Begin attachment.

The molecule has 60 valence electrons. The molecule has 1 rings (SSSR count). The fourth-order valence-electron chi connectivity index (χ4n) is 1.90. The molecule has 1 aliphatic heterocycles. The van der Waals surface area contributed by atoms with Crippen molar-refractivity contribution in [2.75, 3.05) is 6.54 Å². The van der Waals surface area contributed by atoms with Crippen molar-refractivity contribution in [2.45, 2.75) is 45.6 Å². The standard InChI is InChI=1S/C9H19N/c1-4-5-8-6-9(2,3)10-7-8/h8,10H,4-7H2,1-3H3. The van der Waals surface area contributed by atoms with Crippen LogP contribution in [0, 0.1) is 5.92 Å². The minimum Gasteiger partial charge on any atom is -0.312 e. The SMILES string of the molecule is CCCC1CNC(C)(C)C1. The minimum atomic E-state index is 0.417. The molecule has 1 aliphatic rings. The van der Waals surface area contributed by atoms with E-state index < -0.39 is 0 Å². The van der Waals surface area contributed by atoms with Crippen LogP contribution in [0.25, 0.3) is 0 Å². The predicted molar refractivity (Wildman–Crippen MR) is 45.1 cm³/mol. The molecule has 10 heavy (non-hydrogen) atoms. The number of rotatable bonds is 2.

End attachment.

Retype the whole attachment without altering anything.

The molecule has 60 valence electrons. The molecule has 1 rings (SSSR count). The fourth-order valence-electron chi connectivity index (χ4n) is 1.90. The molecule has 1 aliphatic heterocycles. The van der Waals surface area contributed by atoms with Crippen molar-refractivity contribution in [2.75, 3.05) is 6.54 Å². The van der Waals surface area contributed by atoms with Crippen molar-refractivity contribution in [2.45, 2.75) is 45.6 Å². The standard InChI is InChI=1S/C9H19N/c1-4-5-8-6-9(2,3)10-7-8/h8,10H,4-7H2,1-3H3. The van der Waals surface area contributed by atoms with Crippen LogP contribution in [0, 0.1) is 5.92 Å². The minimum Gasteiger partial charge on any atom is -0.312 e. The SMILES string of the molecule is CCCC1CNC(C)(C)C1. The minimum atomic E-state index is 0.417. The molecule has 1 aliphatic rings. The van der Waals surface area contributed by atoms with E-state index < -0.39 is 0 Å². The van der Waals surface area contributed by atoms with Crippen LogP contribution in [0.25, 0.3) is 0 Å². The predicted molar refractivity (Wildman–Crippen MR) is 45.1 cm³/mol. The molecule has 10 heavy (non-hydrogen) atoms. The number of rotatable bonds is 2.